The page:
Tuesday, June 10, 2014

Long Books Month 2

                   Hi, guys. 

                   Since the spring started, I've been having trouble. Part of this is because I've been sick, and busy, and at cons, and running around trying to find a job so I can make money and continue to make this blog. Part of this is simply because I've been trying to fit meaty, dense, long books in on a deadline of one per week. 

                    So since I'm having difficulty, rather than continue to punish myself and you, I've decided that perhaps I'm going to do what I did back in November and have another Month of Long Books. During this month, I'm going to just read. Some of what I review will make it here. Some of it won't. Some of it is just stuff I've wanted to devote my full attention to and haven't had the chance.

                     Starting on Saturday and going for a month, I'm gonna be reading. And when the subjects come to me, I may write up a bunch of stuff. So I'll see you all in July when I get back, and I'm looking forward to seeing you all then


Minifiction Reviews: The Night Whiskey


           I've had a lot of trouble with Jeffrey Ford in the past. I think part of it was his writing style. The best way I can describe his writing is "doom-laden, melancholic magical-realism" which is just using a lot of stupid labels to say this: The man writes dark. In fact, because of the strange surrealist-painting quality of his work, it's actually easy to mistake his work for a lighter work, only to suddenly realize you've made a terrible mistake. But, for whatever reason, I've never been able to get into Jeffrey Ford. And, given that every time I talk about him people go "...who?" and finding a copy of his fiction debut The Physiognomy is like trying to find a sewing needle in a haystack used as a stash by heroin junkies, not many other people have, either. I get the impression Ford is a "writer's writer", someone who writes their books and is lauded by all the 'heads in the know, but doesn't see nearly as much mainstream recognition. Similar to Ford in this aspect is another fantastic short story writer, Kelly Link, whom I cannot recommend enough, but who does not seem to get read half as much as she should.

                   Getting back to the subject of Jeffrey Ford, though, I recently picked up a collection of his, The Drowned Life. I didn't quite know what to expect from the collection, I'd just picked it up because I'd gotten the itch for Ford's work lately, having forgotten my previous attempts to read The Shadow Year (six of those), and The Physiognomy (two, maybe three). And, as luck would have it, my library had The Drowned Life and The Girl in the Glass right there on the shelf. So I picked them both up and took them home. Because I didn't feel like reading any of the things I'd taken out of the library right away, I sat down and started looking through The Drowned Life. Three stories later, I was hooked.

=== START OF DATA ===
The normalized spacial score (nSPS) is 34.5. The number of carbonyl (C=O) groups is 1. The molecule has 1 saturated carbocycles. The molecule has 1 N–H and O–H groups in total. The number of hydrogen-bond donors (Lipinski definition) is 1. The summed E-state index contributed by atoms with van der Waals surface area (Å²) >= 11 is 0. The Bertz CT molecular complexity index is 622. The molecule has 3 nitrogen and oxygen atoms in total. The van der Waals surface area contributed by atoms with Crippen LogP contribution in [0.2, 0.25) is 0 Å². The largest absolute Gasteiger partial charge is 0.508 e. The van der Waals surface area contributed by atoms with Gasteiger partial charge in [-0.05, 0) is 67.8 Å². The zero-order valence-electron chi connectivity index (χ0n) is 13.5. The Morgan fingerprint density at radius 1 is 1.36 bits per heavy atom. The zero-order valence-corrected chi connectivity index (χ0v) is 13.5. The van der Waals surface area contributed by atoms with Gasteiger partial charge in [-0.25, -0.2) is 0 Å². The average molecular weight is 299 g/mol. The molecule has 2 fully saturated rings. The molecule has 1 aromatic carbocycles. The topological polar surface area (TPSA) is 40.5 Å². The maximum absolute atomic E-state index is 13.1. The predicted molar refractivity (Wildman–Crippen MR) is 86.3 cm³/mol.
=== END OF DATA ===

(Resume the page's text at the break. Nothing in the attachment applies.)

But while all the stories in The Drowned Life are good, one stands out above all the rest, and that one is "The Night Whiskey". Seriously, I recommend the book as a buy just for this story and "Ariadne's Mother" alone. Why? Well, read on...

Monday, June 2, 2014

Insane City

"And then everybody got arrested."  

        I've been struggling a little with this review, and I couldn't figure out why. Insane City is a book that's a lot of fun, the dialogue is great, though it's beyond loose, and the characters are colorful and exist in more than one dimension, which is rare in certain genres these days. And it's by Dave Barry, one of my favorite authors and one of the few people in the Florida crime genre not to have fallen into the rut of formulaic writing. But trying to quantify the book got harder and harder, and every time I looked at what I'd written, I just got more and more pissed off. And finally, something clicked and locked into place earlier this morning, something that finally made everything make perfect sense:

       I couldn't review the book the way I did every other book for one fundamental reason: There's not actually much there to review. Which isn't to say that there isn't a book there, there's definitely a book, but there isn't actually too much to it. It's a series of vignettes and character sketches that eventually coalesce into a beautiful chase sequence at the end of the novel, but I just can't dissect this one the way I usually do. How do you pick apart a book that works well as a whole, but falls apart under closer scrutiny? 

        Well, you don't, obviously, because the whole thing falls apart that way. The entire insane mess whirls around these characters and scenes, never slowing down.  When it finally reaches its ending and collapses, exhausted, on the ground for the epilogue, then you're left with the feeling that you've read something enjoyable. Lacking in substance, full of snarky asides to issues with Florida, and with the usual complaints about twenty-first century air travel, but definitely enjoyable.

But if I just ended the review there, you guys would feel cheated. Well-- since this is two days behind deadline, more cheated than you already are*. 

So, as I attempt to make some sense of this...

More, as always, below.